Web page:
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U.S. Secretary of State Hillary Rodham Clinton concluded her first tour abroad as the foreign policy chief of the United States after visiting first Japan, then Indonesia and South Korea, and finally China. Her tour shows that President Barack Obama’s administration is eager to work out long-term stable relations with these countries. It also shows that although the U.S. thinks China’s cooperation is needed to solve problems in Northeast Asia and other part of the world, it first needs a solid relationship with Japan and South Korea to effectively deal with China.

Ms. Clinton made it clear that the U.S. is committed to strengthening its alliance with Japan and South Korea. In Tokyo, she said the Japan-U.S. alliance is the cornerstone of peace and stability in the Asia-Pacific region. In Seoul, she said that U.S. determination to defend South Korea is firm. She also told Japan and South Korea that the U.S. will push efforts through the six-party talks to secure “a complete and verifiable denuclearization of North Korea.”

Her visit to Indonesia, where Mr. Obama spent four years as a child and which is the most populous Muslim nation, points to Mr. Obama’s eagerness to improve America’s ties with Muslim nations. Ms. Clinton and Indonesian President Susilo Bambang Yudhoyono agreed that Israel and Palestinians should resume peace talks.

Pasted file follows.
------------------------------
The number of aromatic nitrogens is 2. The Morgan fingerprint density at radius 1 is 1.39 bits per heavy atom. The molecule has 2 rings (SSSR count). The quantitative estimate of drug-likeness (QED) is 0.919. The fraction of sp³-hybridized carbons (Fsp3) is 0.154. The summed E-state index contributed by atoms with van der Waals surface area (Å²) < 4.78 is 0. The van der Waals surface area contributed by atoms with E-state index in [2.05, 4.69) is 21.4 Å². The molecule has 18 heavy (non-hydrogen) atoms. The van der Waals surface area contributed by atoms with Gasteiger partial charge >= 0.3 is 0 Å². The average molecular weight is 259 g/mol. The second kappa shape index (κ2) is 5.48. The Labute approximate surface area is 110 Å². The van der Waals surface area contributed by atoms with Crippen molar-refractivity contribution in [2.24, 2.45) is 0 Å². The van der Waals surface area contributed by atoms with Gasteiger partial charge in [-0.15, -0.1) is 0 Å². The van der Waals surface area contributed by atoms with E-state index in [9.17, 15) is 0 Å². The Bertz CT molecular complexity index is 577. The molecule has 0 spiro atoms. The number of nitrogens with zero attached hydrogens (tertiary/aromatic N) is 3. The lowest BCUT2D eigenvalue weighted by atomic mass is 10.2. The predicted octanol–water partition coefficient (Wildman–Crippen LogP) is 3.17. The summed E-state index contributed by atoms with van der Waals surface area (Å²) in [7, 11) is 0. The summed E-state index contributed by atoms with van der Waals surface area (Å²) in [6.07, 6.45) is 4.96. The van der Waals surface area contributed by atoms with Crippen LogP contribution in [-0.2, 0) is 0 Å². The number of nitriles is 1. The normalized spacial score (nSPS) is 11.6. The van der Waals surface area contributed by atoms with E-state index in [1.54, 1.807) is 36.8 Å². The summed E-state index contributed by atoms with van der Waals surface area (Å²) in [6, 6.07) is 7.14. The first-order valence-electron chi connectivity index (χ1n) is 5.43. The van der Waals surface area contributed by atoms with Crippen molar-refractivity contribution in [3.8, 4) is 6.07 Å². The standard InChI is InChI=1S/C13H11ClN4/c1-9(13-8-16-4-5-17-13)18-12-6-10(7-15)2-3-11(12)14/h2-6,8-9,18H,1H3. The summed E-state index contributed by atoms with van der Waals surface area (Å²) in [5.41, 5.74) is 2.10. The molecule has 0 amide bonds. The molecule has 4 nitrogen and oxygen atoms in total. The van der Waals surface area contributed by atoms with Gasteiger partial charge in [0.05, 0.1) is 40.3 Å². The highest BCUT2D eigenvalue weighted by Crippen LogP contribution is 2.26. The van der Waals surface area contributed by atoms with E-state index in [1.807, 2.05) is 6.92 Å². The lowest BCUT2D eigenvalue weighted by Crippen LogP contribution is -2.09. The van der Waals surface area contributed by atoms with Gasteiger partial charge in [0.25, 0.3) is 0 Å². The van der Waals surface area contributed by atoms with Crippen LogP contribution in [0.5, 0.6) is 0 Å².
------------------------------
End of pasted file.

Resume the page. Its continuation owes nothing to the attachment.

Ms. Clinton’s statement in connection with China that such issues as human rights and the situation in Tibet “can’t interfere on the global economic crisis, the global climate change crisis and the security crisis” shows that the U.S. regards China’s cooperation as indispensable in solving these problems. Ms. Clinton and her Chinese counterpart Yang Jiechi agreed that on top of the already existing “strategic economic dialogue,” the U.S. and China will have Cabinet level “strategic” discussions on political and security issues and environmental issues, including global warming. Ms. Clinton’s tour did not include India. It seems that the Obama administration does not want to create the impression that the U.S. is trying to contain China by working with Japan and India.

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